The prairie grass switchgrass fuels power plants and has become an effective bio-fuel.
Farmers in Iowa have found that switchgrass, a marginal crop grown mostly for ground cover and hay bales, can also fuel power plants.
Indeed, the waist-high prairie grass switchgrass fuels power plants and may prove to be an especially effective bio-fuel, given that it has already shown several advantages over its competition. While short-rotation woody crops like poplars take years to grow, switchgrass can be harvested annually; and, unlike corn, its extensive root system helps to prevent erosion and sustain soil health. Switchgrass also appeals to environmentalists who point to its value as a “carbon sink”; that is, it sequesters carbon in the soil and reduces C02 in the air.
“For the last ten years, the motivating factor for growing switchgrass in much of the central United States has been conservation/preservation,” says Iowa State University Assistant Professor of Agronomy Lee Burras. “Now those lands are coming back into production and farmers are looking for [crop] alternatives. That’s where the energy idea becomes very appealing.”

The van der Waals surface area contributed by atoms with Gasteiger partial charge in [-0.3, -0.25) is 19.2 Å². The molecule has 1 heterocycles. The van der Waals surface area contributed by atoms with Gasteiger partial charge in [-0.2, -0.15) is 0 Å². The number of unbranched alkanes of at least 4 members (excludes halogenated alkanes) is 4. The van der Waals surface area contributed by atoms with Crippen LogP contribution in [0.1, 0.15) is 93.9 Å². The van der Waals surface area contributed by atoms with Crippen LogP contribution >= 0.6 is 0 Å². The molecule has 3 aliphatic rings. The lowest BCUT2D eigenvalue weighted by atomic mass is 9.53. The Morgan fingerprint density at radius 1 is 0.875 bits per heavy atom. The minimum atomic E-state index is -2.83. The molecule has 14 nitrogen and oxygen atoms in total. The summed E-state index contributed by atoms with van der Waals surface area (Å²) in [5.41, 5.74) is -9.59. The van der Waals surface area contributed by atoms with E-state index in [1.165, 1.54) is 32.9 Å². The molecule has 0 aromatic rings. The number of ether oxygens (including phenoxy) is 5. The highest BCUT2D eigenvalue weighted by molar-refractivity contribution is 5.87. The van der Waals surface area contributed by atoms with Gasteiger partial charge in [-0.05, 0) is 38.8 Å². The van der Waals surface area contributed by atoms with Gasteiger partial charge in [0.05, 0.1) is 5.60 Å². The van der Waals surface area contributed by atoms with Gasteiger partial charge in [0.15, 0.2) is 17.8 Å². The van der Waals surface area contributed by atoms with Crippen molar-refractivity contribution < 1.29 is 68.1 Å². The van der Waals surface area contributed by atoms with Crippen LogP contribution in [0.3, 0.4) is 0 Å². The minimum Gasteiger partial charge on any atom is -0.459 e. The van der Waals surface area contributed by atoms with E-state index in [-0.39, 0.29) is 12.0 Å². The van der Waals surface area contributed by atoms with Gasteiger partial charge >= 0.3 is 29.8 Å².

In 1996, with support from tile U.S. Department of Energy, Chariton Valley Resource Conservation & Development Inc. began efforts to develop switchgrass into an energy cash crop. The company plans to “test drive” the bio-fuel this spring at southern Iowa’s Ottumwa Generating Station, where the brown, hay-like grass will be co-fired with coal. So far, researchers have found that one pound of switchgrass can replace about three quarter of a pound of coal, generating about 7,500 BTUs. That translates to one megawatt (MW) of electricity for every 1,500 acres of switchgrass. The goal at Ottumwa will be to use the herbaceous crop to generate 35 MW of electricity, or about 5% of the plant’s total output, during testing.
If all goes well, a wider-scale switch to switchgrass could be just a planting season away.